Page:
In the evening, I went to the Avaz Twist Tower with Shwan, Justin and Frank (yeah, me and the guys. Don’t know why this trip I had to share rooms with guys most of the times!) for the panorama view of Sarajevo and the super moon. Then we went back to the hostel for drinks and talks. Out of more than 7 billions people on Earth, we happened to meet in the same place, at the same time to share our stories, wasn’t it so cool? And when Shwan was packing to leave early in the next morning, he reminded me that we forgot to take a photo together. I told him we would meet again. Obviously I had no idea when and where, but isn’t the future an interesting mystery?
In the morning, I was sitting in the lobby, waiting to check out and the radio played that song “Life for Rent” of Dido. It was not the first time I’ve ever listened to this song but as I was listening to it word by word, I felt like she was trying to converse with me.
I arrived in Zagreb at around 4pm by bus, as the train route has been canceled due to the flood, successfully exchanged Bosnian Marks into Euros and bought the ticket back to Venice. It would be a long wait but at least I was sure that everything is under my control.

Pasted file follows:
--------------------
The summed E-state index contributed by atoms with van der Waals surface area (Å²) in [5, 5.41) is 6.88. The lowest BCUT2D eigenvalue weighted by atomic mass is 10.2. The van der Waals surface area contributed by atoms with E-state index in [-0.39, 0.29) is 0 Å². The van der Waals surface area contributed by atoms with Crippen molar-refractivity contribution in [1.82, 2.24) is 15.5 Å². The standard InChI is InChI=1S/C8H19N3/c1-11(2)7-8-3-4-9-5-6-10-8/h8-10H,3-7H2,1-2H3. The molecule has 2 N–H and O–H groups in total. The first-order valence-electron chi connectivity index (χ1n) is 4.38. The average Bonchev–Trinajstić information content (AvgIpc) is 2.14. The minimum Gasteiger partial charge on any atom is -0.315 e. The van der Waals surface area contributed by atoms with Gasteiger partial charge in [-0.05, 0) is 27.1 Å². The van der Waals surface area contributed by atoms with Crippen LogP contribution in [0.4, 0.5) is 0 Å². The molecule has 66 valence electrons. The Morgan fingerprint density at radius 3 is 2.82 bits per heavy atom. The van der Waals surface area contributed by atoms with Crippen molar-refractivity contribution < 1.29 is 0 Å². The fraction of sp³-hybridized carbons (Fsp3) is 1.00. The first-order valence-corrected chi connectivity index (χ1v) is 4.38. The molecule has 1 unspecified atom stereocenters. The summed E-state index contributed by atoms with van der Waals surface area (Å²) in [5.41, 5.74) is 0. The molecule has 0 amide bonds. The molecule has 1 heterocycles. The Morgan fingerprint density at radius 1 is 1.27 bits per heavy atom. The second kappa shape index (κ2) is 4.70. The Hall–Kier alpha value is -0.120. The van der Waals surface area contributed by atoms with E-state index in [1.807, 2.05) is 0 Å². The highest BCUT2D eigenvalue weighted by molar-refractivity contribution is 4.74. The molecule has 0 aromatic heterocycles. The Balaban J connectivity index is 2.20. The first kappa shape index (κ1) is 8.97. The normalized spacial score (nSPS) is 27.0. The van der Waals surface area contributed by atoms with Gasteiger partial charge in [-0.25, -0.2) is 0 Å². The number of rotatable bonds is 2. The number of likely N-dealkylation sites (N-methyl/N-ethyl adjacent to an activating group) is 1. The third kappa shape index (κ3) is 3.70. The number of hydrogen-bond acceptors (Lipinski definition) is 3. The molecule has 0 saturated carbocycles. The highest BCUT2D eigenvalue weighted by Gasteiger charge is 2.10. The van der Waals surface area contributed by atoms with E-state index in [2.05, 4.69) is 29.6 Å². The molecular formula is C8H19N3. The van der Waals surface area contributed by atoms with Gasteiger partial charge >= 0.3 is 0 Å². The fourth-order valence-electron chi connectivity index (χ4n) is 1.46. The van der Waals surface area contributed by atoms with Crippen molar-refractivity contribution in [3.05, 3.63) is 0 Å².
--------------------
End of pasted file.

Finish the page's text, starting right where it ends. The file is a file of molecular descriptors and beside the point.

Then on the night train to Venice, I was sitting next to 2 French girls, who just graduated from high school. One of them was happy to meet me because her grandfather is Vietnamese, too. They were traveling before starting their first year at college. What they were doing reminded me of myself some years ago. I used to keep all the tickets and maps, basically everything from everywhere. Lately I let go many of them as I realized that I shouldn’t be too attached to things. Is it a necessary part of our evolution?
As expected, the trip ended in a blink of the eye. Although I missed the day tour in Mostar, everything else seemed to be perfectly great. I have never made so many friends as I did in this trip. On the bus from Sarajevo to Zagreb, trains of thoughts have passed through my mind and tears came to my eyes when I thought about how much I would miss this land. I’m thankful for who I am today, for the people I’ve met and the places that I’ve been to. Back to when I was 16, I was such and emo girl, looking at everything in despairs. But look at who I am today, earning enough money to appreciate every cent of it, going to places that make my friends jealous, making friends with people I’ve never though I would meet in my life. I would never forget all these moments, when I am all alone, sitting in a park, enjoying the company of the nature, strangers, good foods and my thoughts. I don’t know where tomorrow would lead me to but one day, when I have a lot of money, I will never forget this period of my life as the time when I used to be so rich.